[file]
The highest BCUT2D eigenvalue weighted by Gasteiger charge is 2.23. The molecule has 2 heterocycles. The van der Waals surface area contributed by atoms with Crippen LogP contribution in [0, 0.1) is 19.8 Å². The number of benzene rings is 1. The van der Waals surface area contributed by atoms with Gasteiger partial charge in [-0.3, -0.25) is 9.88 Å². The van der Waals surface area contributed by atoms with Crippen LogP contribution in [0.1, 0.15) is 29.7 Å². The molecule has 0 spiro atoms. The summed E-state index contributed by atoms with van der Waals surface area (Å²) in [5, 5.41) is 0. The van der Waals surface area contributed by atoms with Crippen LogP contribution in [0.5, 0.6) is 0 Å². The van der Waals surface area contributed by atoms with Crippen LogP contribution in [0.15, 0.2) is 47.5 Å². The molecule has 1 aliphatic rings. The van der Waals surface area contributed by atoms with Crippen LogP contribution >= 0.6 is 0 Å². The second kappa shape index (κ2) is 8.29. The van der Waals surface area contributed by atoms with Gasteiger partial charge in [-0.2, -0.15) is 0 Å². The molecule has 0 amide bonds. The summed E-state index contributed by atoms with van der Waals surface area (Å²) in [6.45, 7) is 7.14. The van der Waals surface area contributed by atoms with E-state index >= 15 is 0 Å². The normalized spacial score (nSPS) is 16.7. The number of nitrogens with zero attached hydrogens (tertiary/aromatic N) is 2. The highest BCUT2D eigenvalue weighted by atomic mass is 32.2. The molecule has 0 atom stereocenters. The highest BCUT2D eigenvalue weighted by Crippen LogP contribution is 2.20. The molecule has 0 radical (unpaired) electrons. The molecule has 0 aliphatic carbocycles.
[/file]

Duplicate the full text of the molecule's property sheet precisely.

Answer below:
The highest BCUT2D eigenvalue weighted by Gasteiger charge is 2.23. The molecule has 2 heterocycles. The van der Waals surface area contributed by atoms with Crippen LogP contribution in [0, 0.1) is 19.8 Å². The number of benzene rings is 1. The van der Waals surface area contributed by atoms with Gasteiger partial charge in [-0.3, -0.25) is 9.88 Å². The van der Waals surface area contributed by atoms with Crippen LogP contribution in [0.1, 0.15) is 29.7 Å². The molecule has 0 spiro atoms. The summed E-state index contributed by atoms with van der Waals surface area (Å²) in [5, 5.41) is 0. The van der Waals surface area contributed by atoms with Crippen LogP contribution in [0.5, 0.6) is 0 Å². The van der Waals surface area contributed by atoms with Crippen LogP contribution in [0.15, 0.2) is 47.5 Å². The molecule has 1 aliphatic rings. The van der Waals surface area contributed by atoms with Crippen LogP contribution >= 0.6 is 0 Å². The second kappa shape index (κ2) is 8.29. The van der Waals surface area contributed by atoms with Gasteiger partial charge in [-0.2, -0.15) is 0 Å². The molecule has 0 amide bonds. The summed E-state index contributed by atoms with van der Waals surface area (Å²) in [6.45, 7) is 7.14. The van der Waals surface area contributed by atoms with E-state index >= 15 is 0 Å². The normalized spacial score (nSPS) is 16.7. The number of nitrogens with zero attached hydrogens (tertiary/aromatic N) is 2. The highest BCUT2D eigenvalue weighted by atomic mass is 32.2. The molecule has 0 atom stereocenters. The highest BCUT2D eigenvalue weighted by Crippen LogP contribution is 2.20. The molecule has 0 radical (unpaired) electrons. The molecule has 0 aliphatic carbocycles.